Just watched the now semi-infamous DICE talk by Jesse Schell from February.
Basically, a parody-esque warning about the dangers of over-gamifying our lives. And he’s right, gamification is an idea that is going to be used for evil as well as good. I’m hoping that Health Month, while rewarding many of the same behaviors, can reward them for better reasons (healthier and happier living through improved habits). There’s no reason why the powers-that-be will be the ones controlling the game mechanics of our lives.
That said, I want to back up a little. I want to think about what it means to gamify your life, whether or not it is even possible, and whether or not it is useful.
What does it mean?
To me, the gamification of life is all about tapping into the motivational parts of our behavior. If we have something that needs to be done, no longer tie it to the “should” or the “have to” motivational engines in our brain, but instead tie it to the competitive and/or fun part of our brain. The game part. That’s it. It’s simply a behavior-changing trick. It has nothing to say about whether or not you use that trick on all of your behaviors, nor about whether or not those behaviors are truly the right behaviors for you. It’s just a trick. That can be used. On them.
Clever advertising is a trick. Peer pressure is a trick (see my Ignite talk about using peer pressure as a motivational tool). Deadlines are a trick. New Year’s Resolutions are a trick. Guilt is a trick. Authority is a trick. Money is a trick. Making it a game is a trick. See what I’m trying to get at? Tricks are the fuel that we need to get things done. The things we get done, on the other hand, are a separate story. And are up to us, entirely.
Can you map games to real life?
Yes. Like Jesse Schell entertainingly illustrated, everything can be turned into a game. School can be turned into a game where the rewards are grades. Having a job can be turned into a game where the rewards are money and promotions and job titles. Relationships can be turned a game. And self-motivation can be turned into a game.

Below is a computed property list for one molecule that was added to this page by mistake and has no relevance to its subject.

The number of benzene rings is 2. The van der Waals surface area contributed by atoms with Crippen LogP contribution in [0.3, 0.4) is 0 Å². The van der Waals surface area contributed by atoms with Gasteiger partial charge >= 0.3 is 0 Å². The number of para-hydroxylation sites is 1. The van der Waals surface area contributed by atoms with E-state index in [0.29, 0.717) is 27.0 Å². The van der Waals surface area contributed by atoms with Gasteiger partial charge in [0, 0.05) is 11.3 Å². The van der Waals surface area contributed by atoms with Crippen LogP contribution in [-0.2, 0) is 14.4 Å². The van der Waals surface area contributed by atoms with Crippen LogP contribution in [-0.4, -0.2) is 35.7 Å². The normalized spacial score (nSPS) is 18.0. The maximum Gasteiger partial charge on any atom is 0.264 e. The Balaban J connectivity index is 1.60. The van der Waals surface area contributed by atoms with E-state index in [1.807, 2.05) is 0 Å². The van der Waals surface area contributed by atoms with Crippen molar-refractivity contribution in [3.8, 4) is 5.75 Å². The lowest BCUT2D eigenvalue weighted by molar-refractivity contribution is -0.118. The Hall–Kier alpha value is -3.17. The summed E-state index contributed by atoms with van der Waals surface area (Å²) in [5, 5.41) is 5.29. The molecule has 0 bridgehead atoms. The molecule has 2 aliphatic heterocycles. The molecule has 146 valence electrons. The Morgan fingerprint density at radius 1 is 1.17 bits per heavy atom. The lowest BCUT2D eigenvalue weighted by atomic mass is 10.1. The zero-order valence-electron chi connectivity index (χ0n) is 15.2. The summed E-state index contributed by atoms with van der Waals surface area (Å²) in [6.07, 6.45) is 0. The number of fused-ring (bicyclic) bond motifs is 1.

The operative part of the phrase is “can be turned into.” They are not games by default, but they can be played like games. A game layer can be added on top of the experience, just like a carrot can be dangled in front of a rabbit as a layer on top of a race track. If rabbits raced.
The way I think about it now is that the game layer is science. It is an abstract model that describes, with a particular metaphor and model, the way people behave. Just like physics is an abstract model that describes the way atoms and molecules behave. Physics can predict to a pretty high degree of accuracy how objects in the real world will behave, but it is not 100% accurate. It makes assumptions, and ignores small unknown random factors that will always sneak in. The game layer, similarly, can describe how people are likely to behave in certain contexts. It can name the motivating factors, the psychological tricks, the social obligations that make us often times behave in a certain way.
On the other hand, you can create crazy, beautiful physics models that do all kinds of outlandish things that the real world will never see. And the same is true for games. You can link game mechanics up to certain behaviors and motivate people to do things they would never do for the intrinsic value of those behaviors alone. You can also make people feel good or bad about doing things that they would feel differently about outside of the game.
The trend in games, though, is to make them map closer and closer to real life. To become more authentic games. Casual and slow games that play at the same pace as real life. And in the best case scenario, games that reward you for things that you already want to do, or that discourage behaviors that you already want to stop.
That’s where they become really interesting, in my book.
Is it useful to think about life as a game?
I think so. The key point, however, will be that we allow people to design their own games. In order for this to not turn into a new way for corporations, the government, our bosses, parents, and religious leaders to control us (hello, conspiracy theorists!), we need to take ownership of our own lives, make sure that we design our own games, and that those games we design have a 1-to-1 relationship between what we want to do, and what we reward ourselves for doing. This is one of the epiphanies I had while creating Health Month. All of the fitness and nutrition sites out there tell you what to eat. And every 6 months, a new expert finds some new trick that they then market to you, you buy, and they get rich. Who cares about them? We are on our own health path, with our own opinions, and what we need is information about which nutrient we need most, which recipes provide those nutrients, and which mental tricks we can employ to get our behaviors to slowly move towards healthier living. That’s all.
Life is long. We don’t need to solve everything right this minute. But, we can use games to make small changes in our lives, over long periods of time, in a sustainable way where we don’t burn out. I think that’s where games are going to be most useful, as we move into the future.